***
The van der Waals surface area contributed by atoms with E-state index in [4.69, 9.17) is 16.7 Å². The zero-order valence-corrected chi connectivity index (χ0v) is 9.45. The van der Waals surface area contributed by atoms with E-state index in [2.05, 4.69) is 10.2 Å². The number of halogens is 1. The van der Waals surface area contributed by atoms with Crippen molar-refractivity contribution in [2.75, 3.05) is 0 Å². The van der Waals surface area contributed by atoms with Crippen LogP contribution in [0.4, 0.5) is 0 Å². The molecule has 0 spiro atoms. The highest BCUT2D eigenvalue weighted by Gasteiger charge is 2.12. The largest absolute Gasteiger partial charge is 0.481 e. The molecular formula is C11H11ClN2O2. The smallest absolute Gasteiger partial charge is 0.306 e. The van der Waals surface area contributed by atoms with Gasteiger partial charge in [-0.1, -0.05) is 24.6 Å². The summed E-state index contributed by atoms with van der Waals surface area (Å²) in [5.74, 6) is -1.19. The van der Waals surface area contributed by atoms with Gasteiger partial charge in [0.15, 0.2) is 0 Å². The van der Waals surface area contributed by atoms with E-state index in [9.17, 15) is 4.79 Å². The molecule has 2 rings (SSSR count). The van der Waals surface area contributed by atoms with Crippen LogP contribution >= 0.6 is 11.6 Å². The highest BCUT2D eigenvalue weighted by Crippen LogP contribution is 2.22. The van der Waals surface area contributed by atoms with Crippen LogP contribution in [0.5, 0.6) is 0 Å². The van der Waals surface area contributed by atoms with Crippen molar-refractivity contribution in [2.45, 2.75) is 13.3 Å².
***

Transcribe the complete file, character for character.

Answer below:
The van der Waals surface area contributed by atoms with E-state index in [4.69, 9.17) is 16.7 Å². The zero-order valence-corrected chi connectivity index (χ0v) is 9.45. The van der Waals surface area contributed by atoms with E-state index in [2.05, 4.69) is 10.2 Å². The number of halogens is 1. The van der Waals surface area contributed by atoms with Crippen molar-refractivity contribution in [2.75, 3.05) is 0 Å². The van der Waals surface area contributed by atoms with Crippen LogP contribution in [0.4, 0.5) is 0 Å². The molecule has 0 spiro atoms. The highest BCUT2D eigenvalue weighted by Gasteiger charge is 2.12. The largest absolute Gasteiger partial charge is 0.481 e. The molecular formula is C11H11ClN2O2. The smallest absolute Gasteiger partial charge is 0.306 e. The van der Waals surface area contributed by atoms with Gasteiger partial charge in [-0.1, -0.05) is 24.6 Å². The summed E-state index contributed by atoms with van der Waals surface area (Å²) in [5.74, 6) is -1.19. The van der Waals surface area contributed by atoms with Gasteiger partial charge in [0.15, 0.2) is 0 Å². The van der Waals surface area contributed by atoms with E-state index in [9.17, 15) is 4.79 Å². The molecule has 2 rings (SSSR count). The van der Waals surface area contributed by atoms with Crippen LogP contribution >= 0.6 is 11.6 Å². The highest BCUT2D eigenvalue weighted by Crippen LogP contribution is 2.22. The van der Waals surface area contributed by atoms with Crippen LogP contribution in [0.5, 0.6) is 0 Å². The van der Waals surface area contributed by atoms with Crippen molar-refractivity contribution in [2.45, 2.75) is 13.3 Å².